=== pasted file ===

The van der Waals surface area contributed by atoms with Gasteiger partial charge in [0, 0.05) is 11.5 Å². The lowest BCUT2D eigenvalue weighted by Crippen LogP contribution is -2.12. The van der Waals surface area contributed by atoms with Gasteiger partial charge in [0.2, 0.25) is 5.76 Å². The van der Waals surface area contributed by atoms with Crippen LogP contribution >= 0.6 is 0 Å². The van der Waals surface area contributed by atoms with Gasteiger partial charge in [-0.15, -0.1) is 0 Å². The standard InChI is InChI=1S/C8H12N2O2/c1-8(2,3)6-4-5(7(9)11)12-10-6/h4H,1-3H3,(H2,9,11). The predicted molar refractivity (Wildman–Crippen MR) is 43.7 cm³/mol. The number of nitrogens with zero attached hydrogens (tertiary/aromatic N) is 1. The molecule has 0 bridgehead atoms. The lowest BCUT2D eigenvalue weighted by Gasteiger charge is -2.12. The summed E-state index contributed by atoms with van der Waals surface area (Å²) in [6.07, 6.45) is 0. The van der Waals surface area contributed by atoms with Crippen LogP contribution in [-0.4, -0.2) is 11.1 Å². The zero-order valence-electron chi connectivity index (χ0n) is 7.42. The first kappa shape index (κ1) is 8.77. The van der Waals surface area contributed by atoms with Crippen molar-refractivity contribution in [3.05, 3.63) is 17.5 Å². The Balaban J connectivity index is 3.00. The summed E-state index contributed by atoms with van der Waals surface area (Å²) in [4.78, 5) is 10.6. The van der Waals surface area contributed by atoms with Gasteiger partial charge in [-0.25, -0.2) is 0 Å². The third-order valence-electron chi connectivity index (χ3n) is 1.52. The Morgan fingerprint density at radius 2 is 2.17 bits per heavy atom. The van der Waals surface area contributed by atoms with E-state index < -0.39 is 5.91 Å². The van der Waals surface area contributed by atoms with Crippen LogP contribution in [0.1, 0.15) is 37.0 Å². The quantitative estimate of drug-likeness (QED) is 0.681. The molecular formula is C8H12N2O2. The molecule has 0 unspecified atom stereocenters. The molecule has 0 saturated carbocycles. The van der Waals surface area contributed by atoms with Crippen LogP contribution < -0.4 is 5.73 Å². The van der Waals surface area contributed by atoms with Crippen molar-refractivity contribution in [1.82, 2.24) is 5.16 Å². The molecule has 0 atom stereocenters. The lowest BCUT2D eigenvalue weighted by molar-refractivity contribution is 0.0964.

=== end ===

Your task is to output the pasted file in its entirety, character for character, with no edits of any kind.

The van der Waals surface area contributed by atoms with Gasteiger partial charge in [0, 0.05) is 11.5 Å². The lowest BCUT2D eigenvalue weighted by Crippen LogP contribution is -2.12. The van der Waals surface area contributed by atoms with Gasteiger partial charge in [0.2, 0.25) is 5.76 Å². The van der Waals surface area contributed by atoms with Crippen LogP contribution >= 0.6 is 0 Å². The van der Waals surface area contributed by atoms with Gasteiger partial charge in [-0.15, -0.1) is 0 Å². The standard InChI is InChI=1S/C8H12N2O2/c1-8(2,3)6-4-5(7(9)11)12-10-6/h4H,1-3H3,(H2,9,11). The predicted molar refractivity (Wildman–Crippen MR) is 43.7 cm³/mol. The number of nitrogens with zero attached hydrogens (tertiary/aromatic N) is 1. The molecule has 0 bridgehead atoms. The lowest BCUT2D eigenvalue weighted by Gasteiger charge is -2.12. The summed E-state index contributed by atoms with van der Waals surface area (Å²) in [6.07, 6.45) is 0. The van der Waals surface area contributed by atoms with Crippen LogP contribution in [-0.4, -0.2) is 11.1 Å². The zero-order valence-electron chi connectivity index (χ0n) is 7.42. The first kappa shape index (κ1) is 8.77. The van der Waals surface area contributed by atoms with Crippen molar-refractivity contribution in [3.05, 3.63) is 17.5 Å². The Balaban J connectivity index is 3.00. The summed E-state index contributed by atoms with van der Waals surface area (Å²) in [4.78, 5) is 10.6. The van der Waals surface area contributed by atoms with Gasteiger partial charge in [-0.25, -0.2) is 0 Å². The third-order valence-electron chi connectivity index (χ3n) is 1.52. The Morgan fingerprint density at radius 2 is 2.17 bits per heavy atom. The van der Waals surface area contributed by atoms with E-state index < -0.39 is 5.91 Å². The van der Waals surface area contributed by atoms with Crippen LogP contribution in [0.1, 0.15) is 37.0 Å². The quantitative estimate of drug-likeness (QED) is 0.681. The molecular formula is C8H12N2O2. The molecule has 0 unspecified atom stereocenters. The molecule has 0 saturated carbocycles. The van der Waals surface area contributed by atoms with Crippen LogP contribution < -0.4 is 5.73 Å². The van der Waals surface area contributed by atoms with Crippen molar-refractivity contribution in [1.82, 2.24) is 5.16 Å². The molecule has 0 atom stereocenters. The lowest BCUT2D eigenvalue weighted by molar-refractivity contribution is 0.0964.